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A once popular local night spot and diner is now being used as a house of worship.

And, once further renovations are complete, all that will remain of that well-known business will be memories.

Six months ago, Living Christian Church Ministries bought the former Pushnik’s Diner and Waterfall Room, more recently known as Marabelle’s Restaurant, for $240,000. Not long after a space for worship was carved out of the building at 1352 Cumberland St., the mostly Hispanic congregation began holding services there.

“I don’t know the history of the building,” said Luis Hernandez, pastor of Living Christian Church. “I talked to the last owner, who had Marabelle’s Diner and Catering. I know in the ’80s it had some flood water. But I really don’t know anything else about it.”

For the last eight years, the 138-member church conducted worship services at 370 N. Seventh St., but it outgrew its modest surroundings.

For Living Christian Church, the move to the more spacious building on West Cumberland Street is designed to better serve its congregation and the local Hispanic community.

The former Pushnik’s Diner, aka Horn & Horn, has been converted for use by Living Christian Church Ministries. (Jeff Falk)

“We moved because we needed a bigger place,” said Hernandez, a 49-year-old resident of South Lebanon and a native of Puerto Rico. “There’s more parking there. Our church is growing. We wanted a place where we can grow together. We’ve been renting. We wanted a place where we can do activities for men and women. Now, we can get 300 people, 400 people.

“We looked around. We shopped around,” he added. “For us, this was the best fit.”

Although some portions of the building appear to have gone without maintenance for some time, Hernandez and members of the congregation were able to identify a part of the building that was least affected by wear and tear, refurbish it and create a space that is suitable for weekly services.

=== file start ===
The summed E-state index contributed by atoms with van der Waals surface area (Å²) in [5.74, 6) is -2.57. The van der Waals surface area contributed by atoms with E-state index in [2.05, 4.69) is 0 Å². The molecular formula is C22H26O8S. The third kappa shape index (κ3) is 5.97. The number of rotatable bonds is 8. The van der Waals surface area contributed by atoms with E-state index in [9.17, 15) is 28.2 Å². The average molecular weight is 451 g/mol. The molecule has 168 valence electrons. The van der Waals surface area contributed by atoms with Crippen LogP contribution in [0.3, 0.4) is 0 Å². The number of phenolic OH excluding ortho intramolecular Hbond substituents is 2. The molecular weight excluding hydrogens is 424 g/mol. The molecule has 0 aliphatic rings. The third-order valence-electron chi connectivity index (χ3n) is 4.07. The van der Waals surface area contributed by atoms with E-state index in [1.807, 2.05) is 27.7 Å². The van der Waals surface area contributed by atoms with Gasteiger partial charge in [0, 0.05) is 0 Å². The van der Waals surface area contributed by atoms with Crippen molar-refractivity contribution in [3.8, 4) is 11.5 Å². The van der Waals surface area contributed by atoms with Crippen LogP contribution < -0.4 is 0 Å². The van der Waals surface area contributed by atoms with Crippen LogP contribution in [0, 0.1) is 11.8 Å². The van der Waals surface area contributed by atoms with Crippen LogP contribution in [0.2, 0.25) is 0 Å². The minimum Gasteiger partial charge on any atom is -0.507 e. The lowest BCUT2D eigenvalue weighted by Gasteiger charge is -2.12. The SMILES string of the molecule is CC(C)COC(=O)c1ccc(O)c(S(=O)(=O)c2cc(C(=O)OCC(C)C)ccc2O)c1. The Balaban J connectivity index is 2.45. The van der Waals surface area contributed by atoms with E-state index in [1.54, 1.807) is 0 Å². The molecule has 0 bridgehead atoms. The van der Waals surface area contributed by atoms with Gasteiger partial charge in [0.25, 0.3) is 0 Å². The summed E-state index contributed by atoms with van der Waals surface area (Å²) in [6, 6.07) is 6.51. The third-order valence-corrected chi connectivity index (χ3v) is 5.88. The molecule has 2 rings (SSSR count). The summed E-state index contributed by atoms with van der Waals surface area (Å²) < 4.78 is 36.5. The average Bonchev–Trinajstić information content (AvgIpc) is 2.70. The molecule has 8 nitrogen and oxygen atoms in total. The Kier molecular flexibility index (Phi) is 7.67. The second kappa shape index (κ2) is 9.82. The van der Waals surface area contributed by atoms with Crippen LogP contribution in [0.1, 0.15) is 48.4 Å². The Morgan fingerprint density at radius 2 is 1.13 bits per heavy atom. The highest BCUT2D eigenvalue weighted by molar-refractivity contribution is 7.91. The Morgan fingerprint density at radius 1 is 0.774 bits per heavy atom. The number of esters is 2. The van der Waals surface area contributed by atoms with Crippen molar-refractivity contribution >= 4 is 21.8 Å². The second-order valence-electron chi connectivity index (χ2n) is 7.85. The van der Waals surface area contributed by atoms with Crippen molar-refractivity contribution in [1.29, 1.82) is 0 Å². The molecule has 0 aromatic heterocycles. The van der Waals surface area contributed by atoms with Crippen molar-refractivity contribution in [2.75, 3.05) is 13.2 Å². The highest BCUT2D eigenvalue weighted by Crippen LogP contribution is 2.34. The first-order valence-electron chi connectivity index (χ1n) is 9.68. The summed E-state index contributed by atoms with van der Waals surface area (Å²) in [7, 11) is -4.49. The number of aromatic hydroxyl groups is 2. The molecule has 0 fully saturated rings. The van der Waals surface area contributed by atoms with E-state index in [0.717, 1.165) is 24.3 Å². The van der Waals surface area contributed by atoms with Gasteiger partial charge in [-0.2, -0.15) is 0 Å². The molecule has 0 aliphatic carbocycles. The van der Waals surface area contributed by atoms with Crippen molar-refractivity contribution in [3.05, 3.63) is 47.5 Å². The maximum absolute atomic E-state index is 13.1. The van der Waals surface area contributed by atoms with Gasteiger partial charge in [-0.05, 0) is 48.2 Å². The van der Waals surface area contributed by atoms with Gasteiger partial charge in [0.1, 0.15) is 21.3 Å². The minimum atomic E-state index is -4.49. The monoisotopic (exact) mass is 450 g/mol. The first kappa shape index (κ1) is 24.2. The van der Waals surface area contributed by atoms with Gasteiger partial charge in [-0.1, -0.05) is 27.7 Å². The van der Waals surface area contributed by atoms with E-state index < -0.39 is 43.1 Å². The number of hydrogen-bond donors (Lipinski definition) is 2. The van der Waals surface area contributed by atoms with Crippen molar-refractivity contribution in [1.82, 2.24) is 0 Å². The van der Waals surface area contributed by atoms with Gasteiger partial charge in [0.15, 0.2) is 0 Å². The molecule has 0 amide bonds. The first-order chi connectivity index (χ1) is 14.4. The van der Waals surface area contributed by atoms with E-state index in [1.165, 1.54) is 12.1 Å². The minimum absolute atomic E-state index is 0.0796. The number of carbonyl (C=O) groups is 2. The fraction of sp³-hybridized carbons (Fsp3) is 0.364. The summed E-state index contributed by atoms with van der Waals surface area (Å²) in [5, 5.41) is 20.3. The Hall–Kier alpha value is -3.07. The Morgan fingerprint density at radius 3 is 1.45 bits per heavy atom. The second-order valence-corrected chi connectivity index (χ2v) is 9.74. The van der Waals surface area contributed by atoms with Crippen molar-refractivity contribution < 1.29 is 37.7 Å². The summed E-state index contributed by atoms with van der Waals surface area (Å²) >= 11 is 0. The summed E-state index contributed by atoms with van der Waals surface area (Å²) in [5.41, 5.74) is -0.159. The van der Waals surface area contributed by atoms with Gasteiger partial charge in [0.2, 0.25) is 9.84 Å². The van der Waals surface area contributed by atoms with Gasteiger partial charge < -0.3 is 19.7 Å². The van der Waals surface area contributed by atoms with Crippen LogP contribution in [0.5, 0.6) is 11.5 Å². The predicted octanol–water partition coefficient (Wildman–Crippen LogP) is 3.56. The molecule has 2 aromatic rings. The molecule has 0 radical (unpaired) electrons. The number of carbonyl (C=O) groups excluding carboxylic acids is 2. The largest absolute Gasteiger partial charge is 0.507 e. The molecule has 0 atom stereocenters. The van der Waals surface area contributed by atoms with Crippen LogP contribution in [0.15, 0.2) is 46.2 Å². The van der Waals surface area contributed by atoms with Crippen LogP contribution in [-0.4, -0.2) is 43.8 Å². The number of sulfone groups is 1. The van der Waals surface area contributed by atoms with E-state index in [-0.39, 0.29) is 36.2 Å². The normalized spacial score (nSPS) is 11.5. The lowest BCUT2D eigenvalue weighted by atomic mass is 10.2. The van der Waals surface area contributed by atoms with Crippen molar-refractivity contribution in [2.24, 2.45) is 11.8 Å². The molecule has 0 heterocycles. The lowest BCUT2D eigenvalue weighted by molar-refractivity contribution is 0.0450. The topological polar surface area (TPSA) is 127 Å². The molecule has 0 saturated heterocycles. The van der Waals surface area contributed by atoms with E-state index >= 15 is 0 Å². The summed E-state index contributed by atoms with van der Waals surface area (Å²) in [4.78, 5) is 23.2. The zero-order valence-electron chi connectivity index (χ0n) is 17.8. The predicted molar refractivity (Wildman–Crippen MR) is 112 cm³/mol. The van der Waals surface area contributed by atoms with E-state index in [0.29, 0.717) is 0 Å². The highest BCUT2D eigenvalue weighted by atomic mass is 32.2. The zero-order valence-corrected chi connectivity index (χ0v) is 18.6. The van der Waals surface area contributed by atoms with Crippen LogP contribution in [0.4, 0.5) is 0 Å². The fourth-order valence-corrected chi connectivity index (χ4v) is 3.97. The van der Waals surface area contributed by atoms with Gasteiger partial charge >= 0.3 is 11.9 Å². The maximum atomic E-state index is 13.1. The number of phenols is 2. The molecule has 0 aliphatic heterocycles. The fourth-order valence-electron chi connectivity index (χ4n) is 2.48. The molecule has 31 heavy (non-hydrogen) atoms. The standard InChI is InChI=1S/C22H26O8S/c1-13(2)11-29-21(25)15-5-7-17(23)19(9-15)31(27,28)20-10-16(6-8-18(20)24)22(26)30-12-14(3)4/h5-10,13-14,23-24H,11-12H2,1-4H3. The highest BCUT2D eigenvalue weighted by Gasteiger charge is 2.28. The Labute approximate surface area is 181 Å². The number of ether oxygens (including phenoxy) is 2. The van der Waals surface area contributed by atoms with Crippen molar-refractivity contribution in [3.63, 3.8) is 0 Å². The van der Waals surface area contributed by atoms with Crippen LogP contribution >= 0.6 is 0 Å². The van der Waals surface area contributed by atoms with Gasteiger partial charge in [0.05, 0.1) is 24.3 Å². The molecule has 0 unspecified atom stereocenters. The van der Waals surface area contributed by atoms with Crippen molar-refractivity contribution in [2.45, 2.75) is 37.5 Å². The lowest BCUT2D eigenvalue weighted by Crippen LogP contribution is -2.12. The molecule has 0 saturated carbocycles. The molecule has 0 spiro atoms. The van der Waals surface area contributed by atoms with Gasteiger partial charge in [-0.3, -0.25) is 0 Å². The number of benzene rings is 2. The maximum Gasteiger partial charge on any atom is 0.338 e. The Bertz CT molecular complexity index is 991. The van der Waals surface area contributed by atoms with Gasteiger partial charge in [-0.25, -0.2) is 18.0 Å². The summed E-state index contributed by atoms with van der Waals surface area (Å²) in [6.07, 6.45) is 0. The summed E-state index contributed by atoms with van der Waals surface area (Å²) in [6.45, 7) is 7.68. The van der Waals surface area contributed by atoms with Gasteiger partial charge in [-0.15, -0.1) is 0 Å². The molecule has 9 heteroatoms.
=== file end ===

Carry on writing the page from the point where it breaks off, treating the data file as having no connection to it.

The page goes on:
It is a temporary solution to a more permanent problem.

“We just took one side of the building and fixed that area,” said Hernandez. “We need to build a new church there. It’s a matter of getting a loan to build a new church. We already have the drawings (blueprints).

“We’re going to go to the bank and see if we can get a loan,” he continued. “We’re talking around $1 million. I’m trying to move this for next year, to start building that church. It all depends on what happens.”

Luis Hernandez, pastor of Living Christian Church, speaks from the pulpit in the former Lebanon city eatery. (Jeff Falk)

While much of the diner section of the building appears to be in pretty good shape, the former Waterfall Room is badly in need of attention. Ductwork hangs from the ceiling, windows are boarded up and debris litters the former dance floor.

“We’re going to have to tear down the roof,” said Hernandez. “According to the drawing, we’ll use the walls we have. The most important thing is the roof. It’ll have to be put higher. But the diner part is going away.”

Although the property sat vacant for the last seven years, it housed a number of dining establishments for more than 65 years, beginning with the Star Diner in 1945, then later Pushnik’s Diner and Cocktail Lounge, Horn & Horn, and D’Alexander’s. In the 1970s and ’80s, Pushnik’s Cocktail Lounge and Waterfall Room became a popular local destination for young adults to enjoy entertainment, bands and dancing.

Read More: The story of the Pushnik brothers and how they established some of Lebanon’s favorite diners

Living Christian Church doesn’t worry about its past or the memories, just potential and the future.

“There’s still hope for restoration,” said Hernandez. “God is alive. We just need to follow God’s path. We’re trying to encourage people. If you breathe, there’s hope. We want to bring hope through our help. We want to be an instrument of God in this city. We pray for Lebanon and everything God is doing. I know we have something to do here. I know God is going to do something, I can see it.”

Hernandez estimated that Lebanon is home to more than 60 mostly Hispanic-attended churches. Living Christian Church’s mission is very much related to incorporating the continually growing Hispanic population into the Lebanon community.

“First of all, I’m trying to get people to Heaven,” he said. “That’s my job. I want to encourage them to lead better lives.”

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Jeff Falk is a seasoned journalist based in Lebanon, PA. He's a graduate of Cedar Crest High School, Penn State University, and a lifelong resident of Lebanon, born and raised. Currently, he is a feature writer for Engle Publishing in Lancaster, the editor of LebCoSports.com, sports director at WLBR...